QUARTET PERFORMANCE, HANOVER SQUARE ROOMS.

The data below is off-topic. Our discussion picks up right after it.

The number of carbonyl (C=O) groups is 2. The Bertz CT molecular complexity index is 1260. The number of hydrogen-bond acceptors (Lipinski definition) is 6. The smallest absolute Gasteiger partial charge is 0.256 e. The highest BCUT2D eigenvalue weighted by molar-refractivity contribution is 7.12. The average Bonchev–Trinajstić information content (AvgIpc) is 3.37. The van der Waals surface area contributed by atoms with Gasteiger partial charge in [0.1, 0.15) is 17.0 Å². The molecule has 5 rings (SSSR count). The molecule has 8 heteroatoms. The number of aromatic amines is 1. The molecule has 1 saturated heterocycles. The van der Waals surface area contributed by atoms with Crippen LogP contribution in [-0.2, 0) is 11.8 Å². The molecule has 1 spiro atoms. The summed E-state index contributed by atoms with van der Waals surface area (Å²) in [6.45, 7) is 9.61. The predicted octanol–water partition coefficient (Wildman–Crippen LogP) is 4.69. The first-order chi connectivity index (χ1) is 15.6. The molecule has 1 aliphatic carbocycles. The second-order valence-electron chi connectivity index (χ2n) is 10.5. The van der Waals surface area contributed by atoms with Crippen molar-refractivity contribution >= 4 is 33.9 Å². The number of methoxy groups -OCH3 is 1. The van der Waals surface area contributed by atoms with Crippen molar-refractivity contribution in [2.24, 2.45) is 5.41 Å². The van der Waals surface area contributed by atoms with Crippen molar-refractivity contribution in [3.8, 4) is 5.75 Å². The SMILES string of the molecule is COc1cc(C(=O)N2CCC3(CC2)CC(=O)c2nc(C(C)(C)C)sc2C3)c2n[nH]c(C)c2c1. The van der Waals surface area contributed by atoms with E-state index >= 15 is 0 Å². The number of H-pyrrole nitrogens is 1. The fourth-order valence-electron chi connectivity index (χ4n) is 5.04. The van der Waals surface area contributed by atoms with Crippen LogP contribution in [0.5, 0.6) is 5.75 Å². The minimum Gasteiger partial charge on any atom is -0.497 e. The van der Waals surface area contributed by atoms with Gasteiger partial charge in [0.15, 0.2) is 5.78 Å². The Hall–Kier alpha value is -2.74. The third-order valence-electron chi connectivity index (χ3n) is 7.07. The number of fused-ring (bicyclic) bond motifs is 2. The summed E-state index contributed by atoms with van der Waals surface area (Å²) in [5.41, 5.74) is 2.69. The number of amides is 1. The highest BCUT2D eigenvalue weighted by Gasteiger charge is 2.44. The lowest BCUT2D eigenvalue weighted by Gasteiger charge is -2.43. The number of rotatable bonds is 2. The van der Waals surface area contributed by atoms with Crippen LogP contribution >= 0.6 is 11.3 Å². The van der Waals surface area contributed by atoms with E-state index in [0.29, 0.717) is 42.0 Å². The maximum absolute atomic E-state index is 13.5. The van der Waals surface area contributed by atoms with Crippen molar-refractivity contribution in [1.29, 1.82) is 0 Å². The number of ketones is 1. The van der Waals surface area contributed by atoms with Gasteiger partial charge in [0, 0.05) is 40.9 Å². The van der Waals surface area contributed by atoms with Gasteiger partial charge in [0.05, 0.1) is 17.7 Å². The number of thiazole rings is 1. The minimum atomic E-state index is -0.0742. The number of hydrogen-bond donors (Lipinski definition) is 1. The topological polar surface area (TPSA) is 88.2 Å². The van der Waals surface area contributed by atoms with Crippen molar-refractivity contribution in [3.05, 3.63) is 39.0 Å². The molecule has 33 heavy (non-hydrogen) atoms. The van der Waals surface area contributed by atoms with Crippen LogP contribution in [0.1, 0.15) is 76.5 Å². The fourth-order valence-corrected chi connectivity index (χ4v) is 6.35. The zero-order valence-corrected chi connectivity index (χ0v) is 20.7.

A. NEW and very extraordinary quartet-party, in the persons of &vont, SAINTON, HILL, and ROUSSELOT, assembled on Monday, apparently ex- tempore, fur the purpose of playing BEETHOVEN'S Posthumous Quartets; sad, though the original scheme was somewhat modified, they did not fail to accomplish one of the most delicious musical evenings ever en- joyed by amateur. Beauty of tone and intonation, unity of feeling, polished and exquisite delivery of cantabile and bravura passages, were married to such perfection on this occasion, that the audience sat like a party entranced, absolutely riveted to the players as the several beauties of their solos and combinations were successively developed. No such quartet-playing certainly has ever been publicly heard in London. The evening was singular not merely from the excellence of the pas- formance, but from its high artistic uncompromising character. There were no sugar-plums—none of the platitudes of song: the artists hail work before them, and they set at it very seriously, never once quitting their platform till they had brought the whole to a conclusion. Smug first led a Quartet of HAYDN in G minor, No. 74. The arrangement of the movements—the adagio in E with four sharps—at once refers this to the more advanced and polished mra of HA.YDN'S quartet composi- tions. SAINTON then led a posthumous Quartet of BEETHOVEN in B flat. A Pianoforte Trio, by Mr. OSBORNE of Paris, was next played by the author, and accompanied by SIVORI and ROUSSELOT ; and the music concluded with one of the Rasuntoffsky Quartets, (the third in e major, with the final fugue,) led by &vont. When concerto-players of five-hundred-horse-power are musicians enough to interpret the classi- cal quartets, not only does the music gain, but their own talent is ex- hibited in one of its most interesting phases. &your vanquishing the immense difficulties of PAGANINI'S B minor Concerto was certainly not more interesting to us than in leading quartets of HAYDN and BEETHOVEN, playing second in another quartet, and accompanying a trio. There, he only showed the mastery of a certain diffi- cult achievement; here, he displayed his reading, his knowledge of style and effect, in the less ostentatious but not less profound and beau- tiful styles of chamber-music. We see here, in fact, the details of the study that make up the exquisite talent of &vox'. An immense soul informs his slender frame; he renders the music with passion, but with a certain characteristic native simplicity, and consummate elegance of manner. The tone of SAINTON contrasted finely with that of Swear; yet neither seemed in either way to play against the other. We neva heard any thing in which players of solo pretension so thoroughly sacri- ficed it to the composition. It was HAYDN and BEETHOVEN, in a more charming dress than they had ever yet appeared in, that were presented to us; the performers were only remembered when the composition was over. In this quartet of various nations, HILL supported the tenor part much to the honour of England. He played with fine tone and colouring ; modifying his instrument exactly as it might be wished in the society of such players. And, " though last not least," ROUSSELOT is certainly the finest quartet bass-player we ever heard. He pro- nounces the phrases like a composer and musician, and, when accom- panying, keeps his tone so soft, smooth, and beautifully subdued, that we can compare it only to the dulciana stop in a fine organ. Such were the component parts of this special quartet—deserving of being commemorated as of one Italian, two French, and one Englishman. And as in all piquant combinations for the physical palate—in the manu- facture of punch, salads, and sauces—there is a mystery felt and ac- knowledged, may not these turn out to be the true proportions of the most highly-flavoured, racy, epicurean quartet ? A little superstition is pardonable in cases of great excitement. Of the music, we preferred the charming natural Quartet by HA.TDIt and the noble Rasumoffsky Quartet in C by BEETHOVEN. The Post- humous Quartet of the same composer, led by SancroN—a work of almost incredible difficulty in the effects, the accelerations and retarclam, tions of time—reflected perhaps the greatest collective honour on the performers. But, mingled with many novelties and beauties, it has antiquated and trite things in the shape of sequences, &c. sufficient to throw suspicion upon its being an entire and genuine work of the master, though his hand may be certainly detected in parts. There is alto- gether a want of impulse and sustained power in this composition; and, as in many of ONsLow's works, the interest in it is often sustained by effects when ideas cease. The Trio in A, performed by Mr. OSBORNE of Paris, is of the concertante order, and without any merit in point of invention or individuality of style. We expected more from the reputation of this artist than we found. If he can do no better.in playing or composing than he exhibited on this occasion, he may sons find that there are half-a-dozen young English musicians, sprung up is as many years, who are much his superior in either department.